Brain aging and neurodegenerative diseases: potential role(s) of brain olfactory receptors

To everyone’s surprise, olfactory receptors, long confined only to organs linked to the sense of smell, were recently found in many organs, including the brain. But the brain does not “smell” them because odors do not penetrate this tissue. It is therefore logical to assume that these brain olfactory receptors play a different role, as yet unknown.
Our team belongs to a small number of research groups that identified olfactory receptor expression in the brain. By studying the brains of mice that mimic Alzheimer’s disease, we demonstrated the presence of these receptors in several areas. Their expression is related to the stage of the disease. Some are overexpressed while others are under-expressed. Understanding what these olfactory receptors do in the brain could be of great therapeutic value.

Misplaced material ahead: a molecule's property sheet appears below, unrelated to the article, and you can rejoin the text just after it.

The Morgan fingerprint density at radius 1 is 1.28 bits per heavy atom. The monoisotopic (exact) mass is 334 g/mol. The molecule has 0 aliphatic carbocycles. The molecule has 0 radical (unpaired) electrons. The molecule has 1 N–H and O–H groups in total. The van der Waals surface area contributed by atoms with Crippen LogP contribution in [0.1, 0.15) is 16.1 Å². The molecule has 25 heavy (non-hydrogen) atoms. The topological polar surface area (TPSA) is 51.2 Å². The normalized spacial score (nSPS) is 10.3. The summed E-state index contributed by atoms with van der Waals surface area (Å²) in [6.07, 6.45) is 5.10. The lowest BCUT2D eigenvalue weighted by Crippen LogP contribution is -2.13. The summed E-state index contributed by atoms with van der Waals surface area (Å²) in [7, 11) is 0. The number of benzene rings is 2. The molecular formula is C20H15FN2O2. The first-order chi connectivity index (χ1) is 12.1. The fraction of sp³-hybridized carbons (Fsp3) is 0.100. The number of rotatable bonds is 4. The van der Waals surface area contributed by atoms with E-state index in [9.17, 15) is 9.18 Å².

It is very likely that these receptors are activated by other molecules specific to the brain or pathology. Indeed, neurodegenerative diseases are characterized by neuronal death associated with chronic inflammation. Inflammation releases cytokines and interleukins that may interact with these receptors. Potentially, these olfactory receptors may become markers of brain pathologies. Furthermore, one can envisage that they could become therapeutic targets to treat and/or slow down disease progression.

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